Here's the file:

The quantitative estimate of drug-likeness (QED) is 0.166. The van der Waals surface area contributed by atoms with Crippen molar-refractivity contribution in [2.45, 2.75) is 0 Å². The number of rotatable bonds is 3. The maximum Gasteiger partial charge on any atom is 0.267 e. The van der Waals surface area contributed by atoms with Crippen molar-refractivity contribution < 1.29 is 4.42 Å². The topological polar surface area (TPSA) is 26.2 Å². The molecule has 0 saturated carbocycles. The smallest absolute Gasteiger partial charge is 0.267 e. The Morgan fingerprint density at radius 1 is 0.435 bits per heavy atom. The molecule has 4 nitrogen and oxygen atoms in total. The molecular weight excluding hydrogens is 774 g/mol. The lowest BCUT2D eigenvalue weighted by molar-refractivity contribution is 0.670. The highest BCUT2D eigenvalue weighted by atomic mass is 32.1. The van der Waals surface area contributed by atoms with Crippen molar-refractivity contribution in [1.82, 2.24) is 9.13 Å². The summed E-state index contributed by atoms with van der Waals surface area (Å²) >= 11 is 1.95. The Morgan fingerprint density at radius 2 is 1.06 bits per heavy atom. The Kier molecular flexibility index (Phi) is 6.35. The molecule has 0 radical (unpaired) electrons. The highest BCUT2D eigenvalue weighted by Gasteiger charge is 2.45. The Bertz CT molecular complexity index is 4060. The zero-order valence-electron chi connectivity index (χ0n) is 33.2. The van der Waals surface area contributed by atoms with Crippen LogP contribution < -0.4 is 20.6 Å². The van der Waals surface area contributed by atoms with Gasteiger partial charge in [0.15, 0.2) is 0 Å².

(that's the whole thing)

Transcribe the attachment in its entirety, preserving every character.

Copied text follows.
The quantitative estimate of drug-likeness (QED) is 0.166. The van der Waals surface area contributed by atoms with Crippen molar-refractivity contribution in [2.45, 2.75) is 0 Å². The number of rotatable bonds is 3. The maximum Gasteiger partial charge on any atom is 0.267 e. The van der Waals surface area contributed by atoms with Crippen molar-refractivity contribution < 1.29 is 4.42 Å². The topological polar surface area (TPSA) is 26.2 Å². The molecule has 0 saturated carbocycles. The smallest absolute Gasteiger partial charge is 0.267 e. The Morgan fingerprint density at radius 1 is 0.435 bits per heavy atom. The molecule has 4 nitrogen and oxygen atoms in total. The molecular weight excluding hydrogens is 774 g/mol. The lowest BCUT2D eigenvalue weighted by molar-refractivity contribution is 0.670. The highest BCUT2D eigenvalue weighted by atomic mass is 32.1. The van der Waals surface area contributed by atoms with Crippen molar-refractivity contribution in [1.82, 2.24) is 9.13 Å². The summed E-state index contributed by atoms with van der Waals surface area (Å²) >= 11 is 1.95. The Morgan fingerprint density at radius 2 is 1.06 bits per heavy atom. The Kier molecular flexibility index (Phi) is 6.35. The molecule has 0 radical (unpaired) electrons. The highest BCUT2D eigenvalue weighted by Gasteiger charge is 2.45. The Bertz CT molecular complexity index is 4060. The zero-order valence-electron chi connectivity index (χ0n) is 33.2. The van der Waals surface area contributed by atoms with Crippen LogP contribution < -0.4 is 20.6 Å². The van der Waals surface area contributed by atoms with Gasteiger partial charge in [0.15, 0.2) is 0 Å².